We used a short, squat pecan called the Elliot, which measures approximately 3/4 inch wide. You will need about six times this recipe for the Turtle Cake; the exact amount will depend on the size and variety of the pecans you buy.
Gently insert a toothpick into underside of each pecan; set aside. Spread a sheet of parchment paper on countertop. Spray a large grid-style cooling rack with vegetable-oil cooking spray. Elevate rack over parchment paper, setting it on four same-size cans, one at each corner. This will enable you to cool nuts, once dipped, without marring glaze. Fill a large bowl with ice water, and set aside.
Place sugar and the water in heavy-bottom 2-quart saucepan. Set pan over medium heat; stir until sugar dissolves and begins to simmer. Use wet pastry brush to remove crystals that form on the sides of pan. Do not stir mixture again. Cook over medium heat until sugar turns light amber. Immediately remove pan from heat, and set in ice bath for 5 seconds. This will "shock" the sugar and prevent it from cooking further.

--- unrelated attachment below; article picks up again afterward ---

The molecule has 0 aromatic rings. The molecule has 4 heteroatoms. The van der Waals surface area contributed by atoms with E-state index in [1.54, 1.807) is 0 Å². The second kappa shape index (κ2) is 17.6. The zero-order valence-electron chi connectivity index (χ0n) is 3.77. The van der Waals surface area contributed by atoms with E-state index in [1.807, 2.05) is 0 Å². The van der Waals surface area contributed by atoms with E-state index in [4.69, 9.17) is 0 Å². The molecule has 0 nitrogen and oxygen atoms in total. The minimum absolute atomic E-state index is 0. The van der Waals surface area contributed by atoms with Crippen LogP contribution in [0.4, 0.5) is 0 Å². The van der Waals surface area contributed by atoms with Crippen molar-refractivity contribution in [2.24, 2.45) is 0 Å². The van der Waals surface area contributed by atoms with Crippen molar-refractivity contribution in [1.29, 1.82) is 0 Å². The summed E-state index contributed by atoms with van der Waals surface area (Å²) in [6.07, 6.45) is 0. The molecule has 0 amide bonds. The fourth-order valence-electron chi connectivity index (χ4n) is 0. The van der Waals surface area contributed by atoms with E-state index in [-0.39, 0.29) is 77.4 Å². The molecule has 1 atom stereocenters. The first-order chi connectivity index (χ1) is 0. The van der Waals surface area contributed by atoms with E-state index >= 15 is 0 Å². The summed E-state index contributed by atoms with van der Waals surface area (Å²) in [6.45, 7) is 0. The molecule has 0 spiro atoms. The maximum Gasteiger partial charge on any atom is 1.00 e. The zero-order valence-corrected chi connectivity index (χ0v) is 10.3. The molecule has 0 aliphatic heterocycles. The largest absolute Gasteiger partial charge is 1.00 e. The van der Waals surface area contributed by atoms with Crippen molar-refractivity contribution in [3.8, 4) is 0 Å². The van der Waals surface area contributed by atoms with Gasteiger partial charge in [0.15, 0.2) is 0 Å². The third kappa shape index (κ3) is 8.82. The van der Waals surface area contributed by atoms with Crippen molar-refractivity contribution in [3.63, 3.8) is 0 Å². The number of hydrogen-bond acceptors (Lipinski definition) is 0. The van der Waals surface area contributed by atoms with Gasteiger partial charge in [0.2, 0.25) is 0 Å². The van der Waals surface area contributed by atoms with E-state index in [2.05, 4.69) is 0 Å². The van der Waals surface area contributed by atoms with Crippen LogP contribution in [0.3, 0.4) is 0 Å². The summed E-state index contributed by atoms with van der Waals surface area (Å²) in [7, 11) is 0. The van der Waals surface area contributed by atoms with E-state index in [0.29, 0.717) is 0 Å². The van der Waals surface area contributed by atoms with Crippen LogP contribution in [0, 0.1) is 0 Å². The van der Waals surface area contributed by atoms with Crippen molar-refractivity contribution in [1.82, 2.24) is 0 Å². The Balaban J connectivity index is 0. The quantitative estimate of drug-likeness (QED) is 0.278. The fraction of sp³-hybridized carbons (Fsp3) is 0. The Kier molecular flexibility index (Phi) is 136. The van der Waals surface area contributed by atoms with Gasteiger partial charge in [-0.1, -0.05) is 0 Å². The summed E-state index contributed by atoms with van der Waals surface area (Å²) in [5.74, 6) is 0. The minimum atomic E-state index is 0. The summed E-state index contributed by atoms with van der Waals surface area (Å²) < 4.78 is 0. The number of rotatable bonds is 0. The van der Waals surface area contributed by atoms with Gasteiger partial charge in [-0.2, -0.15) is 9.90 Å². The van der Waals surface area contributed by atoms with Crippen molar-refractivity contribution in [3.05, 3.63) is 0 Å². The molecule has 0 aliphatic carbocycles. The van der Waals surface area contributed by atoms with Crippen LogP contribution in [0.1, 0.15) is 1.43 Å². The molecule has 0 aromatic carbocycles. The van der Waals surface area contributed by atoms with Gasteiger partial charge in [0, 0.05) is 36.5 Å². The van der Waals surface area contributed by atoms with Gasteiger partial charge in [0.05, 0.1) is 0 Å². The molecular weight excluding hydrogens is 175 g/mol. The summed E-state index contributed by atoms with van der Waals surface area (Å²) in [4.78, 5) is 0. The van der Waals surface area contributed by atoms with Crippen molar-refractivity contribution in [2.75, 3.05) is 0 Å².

Tilt pan of caramel slightly, and dip the skewered pecans one by one into caramel; set them, toothpick side down, on prepared rack. If caramel begins to harden, causing a thick coating on pecan, gently reheat caramel over low heat. If caramel darkens after reheating a few times, discard and make new batch.
Once pecans have cooled, remove the toothpicks, then remove pecans from rack. Cut away any excess drips or strand of caramel from pecans. Candied pecans can be stored in a single layer in a parchment-lined, airtight plastic container for up to one week.
The recipe should not be doubled, so make each batch one at a time. You'll need a toothpick for each pecan half.